Saskatchewan

Province not intervening in Regina refinery labour dispute

Minister Don Morgan says the government does not want to intervene in the long dispute.

Workers have been locked out for 112 days

Unifor is calling for provincial legislation to end a lockout that has been going on for more than 100 days. (Bryan Eneas/CBC)

The provincial government says it will not intervene in the bitter, 112-day labour dispute between the Co-op Refinery Complex in Regina and Unifor 594.

"We do not wish to do a legislative solution or we've indicated binding arbitration is not within our legislative scope right now nor do we think it should be," Justice Mininster Morgan said Thursday. 

Union workers served a 48-hour strike notice on Dec. 3, 2019. They were locked out by the Refinery on December 5. 

Premier Scott Moe appointed a special mediator to help with the dispute in February. The mediator, Vince Ready, had 20 days to give recommendations to end the dispute. 

The recommendations were released to the parties and government last week.

The recommendations were accepted by 98 per cent of Unifor members. 

Federated Co-operatives Limited — which runs the refinery — said it could not accept the recommendations in full. The Refinery gave the union a new offer on March 25. 

"We have now provided our best and final offer to Unifor 594. We are encouraging the Unifor 594 Executive to take our offer to its membership and vote on it.  The deal we have offered Unifor provides its members with certainty in an uncertain industry," the CRC said in a statement.

One of the largest modifications FCL made in its new offer compared to the mediators report dealt with pensions. The mediator recommended that as of Feb. 1, 2022, members should pay eight per cent into their Defined Benefits Plan. 

FCL's new offer has employees begin paying eight per cent into their plan starting a year earlier, in February 2021, and a 50-50 share of current service costs starting in February 2022 — pushing the contribution rate to about 9.75 per cent, according to an FCL statement. 

Scott Doherty, executive assistant to the president of Unifor and on the negotiating team, said he was, "not surprised, but disappointed," by Co-op's response.

"Our members were not thrilled with the deal by any stretch of the imagination but obviously we want this dispute to end," Doherty said. 

Unifor fenced off a fuel and propane station in Northeast Regina in January as part of escalating job action in an ongoing dispute. (Heidi Atter/CBC)

Doherty said the union will not have its membership vote on the new offer because they have already ratified the mediator's recommendations.

Unifor calls for legislation to end dispute

Unifor called for Premier Scott Moe to put Vince Ready's recommendations into legislation and end the lockout.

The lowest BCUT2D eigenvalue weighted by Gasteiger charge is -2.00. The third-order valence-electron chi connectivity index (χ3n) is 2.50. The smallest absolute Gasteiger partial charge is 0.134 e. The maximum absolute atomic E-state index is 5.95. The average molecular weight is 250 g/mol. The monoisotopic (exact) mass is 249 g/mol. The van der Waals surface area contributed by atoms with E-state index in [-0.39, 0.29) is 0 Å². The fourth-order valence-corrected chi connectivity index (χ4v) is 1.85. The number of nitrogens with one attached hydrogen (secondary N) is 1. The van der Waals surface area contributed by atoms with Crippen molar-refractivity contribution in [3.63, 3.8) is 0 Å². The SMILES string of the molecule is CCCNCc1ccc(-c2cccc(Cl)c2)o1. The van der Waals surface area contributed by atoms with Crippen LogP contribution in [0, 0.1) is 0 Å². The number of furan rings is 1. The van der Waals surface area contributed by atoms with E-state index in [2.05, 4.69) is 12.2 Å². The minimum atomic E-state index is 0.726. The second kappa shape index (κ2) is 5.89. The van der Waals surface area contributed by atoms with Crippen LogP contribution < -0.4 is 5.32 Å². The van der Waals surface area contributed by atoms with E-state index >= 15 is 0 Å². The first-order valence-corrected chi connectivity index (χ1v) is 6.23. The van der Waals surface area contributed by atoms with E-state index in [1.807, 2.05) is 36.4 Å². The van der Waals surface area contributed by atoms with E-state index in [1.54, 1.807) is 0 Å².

"This dispute needs to end and the Premier needs to say enough is enough," Doherty said.

Minister of Labour Don Morgan said the province is not going to intervene with legislation or binding arbitration in the Co-op Refinery, Unifor dispute and instead are encouraging both sides to get back to the table. (Mark Taylor/The Canadian Press)

Morgan said on Thursday that he has no intention of intervening in the labour dispute. 

He said the province is encouraging both sides to get back to the negotiating table.

"I think they're relatively close but they need to sit down and get it across the finish line," he said.

FCL said in a statement that it doesn't want government intervention and hopes Unifor votes on the new deal.

"We want this dispute to end. That said, we can't risk making a deal that doesn't protect our refinery from the reality that our industry is changing, and that does not protect our jobs long term," FCL said. 

Offer due to international gas prices: FCL

FCL said its offer is based on changing world situations, including the coronavirus pandemic and the oil price war between Russia and Saudi Arabia. 

"The fallout of the oil price crash will be felt by our industry for a long time.  This crash demonstrates why we have to prepare our business for an uncertain future," FCL said in a statement. "We want to protect jobs and the Western Canadian fuel supply for decades to come, but we need Unifor to be partners in accomplishing that."

Unifor previously said in a statement that the refinery is using the coronavirus pandemic as an excuse to request more concessions. 

The Refinery said that is false and the oil price crash is having a major impact on the business. 

About the Author

Heidi Atter

AP/Journalist

Heidi Atter is a journalist working in Regina. She started with CBC Saskatchewan after a successful internship and has a passion for character-driven stories. Heidi has worked as a reporter, web writer, associate producer and show director so far, and has worked in Edmonton, at the Wainwright military base, and in Adazi, Latvia. Story ideas? Email heidi.atter@cbc.ca.